WASHINGTON (Reuters) - The Obama administration is pushing euro zone leaders to compromise more with Greece’s new government as fears grow that a protracted budget stand-off could damage the global economy, the Financial Times reported on Sunday.
The U.S. lobbying effort comes amid mounting concerns in Brussels and Washington about the hardline stance taken by some members of the euro zone, particularly Germany, that Greece must press on with its budget-cutting commitments, according to the report, which cited European Union and U.S. officials.
“We’ve advised all sides there needs to be some compromise on everybody’s part,” the FT cited a senior U.S. official as saying. “There are limits to how much austerity a society can withstand.”
A U.S. delegation is heading to Athens, led by the Treasury Department’s top Europe official, Daleep Singh, the FT said.
The move follows the sweep to power of new Greek Prime Minister Alexis Tsipras, whose radical left-wing government policies are fiercely against the austerity measures imposed on the country as part of its 2010 financial bailout.
Tsipras is preparing for his first major speech to the Greek parliament since taking power, an event that will be closely watched by EU leaders who so far have shown scant willingness to meet his demands to end austerity policies and win debt relief for Greece.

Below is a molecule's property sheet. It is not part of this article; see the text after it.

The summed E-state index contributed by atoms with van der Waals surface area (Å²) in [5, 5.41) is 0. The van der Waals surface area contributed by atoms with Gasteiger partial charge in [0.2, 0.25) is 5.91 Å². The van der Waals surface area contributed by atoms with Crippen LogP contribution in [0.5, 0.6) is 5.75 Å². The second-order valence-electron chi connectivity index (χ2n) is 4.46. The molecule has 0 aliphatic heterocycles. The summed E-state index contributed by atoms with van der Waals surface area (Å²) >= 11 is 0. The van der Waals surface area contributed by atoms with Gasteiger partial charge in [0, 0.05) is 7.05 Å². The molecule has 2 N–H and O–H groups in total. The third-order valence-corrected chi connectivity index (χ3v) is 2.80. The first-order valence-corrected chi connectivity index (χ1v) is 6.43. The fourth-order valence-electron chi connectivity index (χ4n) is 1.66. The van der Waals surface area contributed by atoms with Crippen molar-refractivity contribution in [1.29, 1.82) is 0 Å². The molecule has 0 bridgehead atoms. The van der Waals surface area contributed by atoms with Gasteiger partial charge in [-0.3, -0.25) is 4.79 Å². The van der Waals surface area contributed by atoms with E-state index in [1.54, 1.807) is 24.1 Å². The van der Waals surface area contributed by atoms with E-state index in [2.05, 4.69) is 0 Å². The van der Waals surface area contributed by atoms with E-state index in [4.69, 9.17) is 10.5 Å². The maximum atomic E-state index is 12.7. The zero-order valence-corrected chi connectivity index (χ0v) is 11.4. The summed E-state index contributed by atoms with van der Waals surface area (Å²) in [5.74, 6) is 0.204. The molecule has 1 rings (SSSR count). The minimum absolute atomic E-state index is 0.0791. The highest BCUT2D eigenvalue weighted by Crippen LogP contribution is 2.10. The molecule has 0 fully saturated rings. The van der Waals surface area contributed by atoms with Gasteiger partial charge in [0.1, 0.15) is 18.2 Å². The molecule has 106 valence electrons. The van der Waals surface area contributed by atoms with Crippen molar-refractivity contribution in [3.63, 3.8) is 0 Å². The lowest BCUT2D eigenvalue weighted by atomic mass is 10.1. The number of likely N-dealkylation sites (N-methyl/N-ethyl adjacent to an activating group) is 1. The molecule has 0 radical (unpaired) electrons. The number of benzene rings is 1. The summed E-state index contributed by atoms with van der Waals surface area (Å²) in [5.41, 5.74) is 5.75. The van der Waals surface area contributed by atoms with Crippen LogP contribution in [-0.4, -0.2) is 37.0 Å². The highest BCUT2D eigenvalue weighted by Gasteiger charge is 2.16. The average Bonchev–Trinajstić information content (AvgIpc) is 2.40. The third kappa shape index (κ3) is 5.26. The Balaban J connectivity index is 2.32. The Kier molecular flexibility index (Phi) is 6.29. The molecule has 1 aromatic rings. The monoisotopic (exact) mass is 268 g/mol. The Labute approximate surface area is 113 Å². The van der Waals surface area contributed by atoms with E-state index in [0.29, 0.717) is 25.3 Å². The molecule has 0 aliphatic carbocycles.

Other EU nations fear Greece could embark on a wholesale backtracking on the fiscal and economic reforms international lenders have demanded in exchange for some 240 billion euros worth of assistance.
Greece’s current bailout expires on Feb. 28 and most lenders want Athens to apply for an extension, including a renewed commitment to continue its economic reforms. Tsipras has ruled that out.
U.S. officials are expected to raise their concerns about the standoff with Greece at this week’s meeting of the Group of 20’s finance ministers in Istanbul and during bilateral meetings in Washington on Monday between Obama and German Chancellor Angela Merkel, the FT reported.
U.S. and European leaders are concerned about the possibility that the situation in Greece could lead to its departure from the EU.
“We believe that any fragmentation would have a severe spillover effect,” a senior U.S. official told the FT.
A U.S. Treasury spokeswoman was not immediately available for comment.
Reporting by Michael Flaherty; Editing by Paul Simao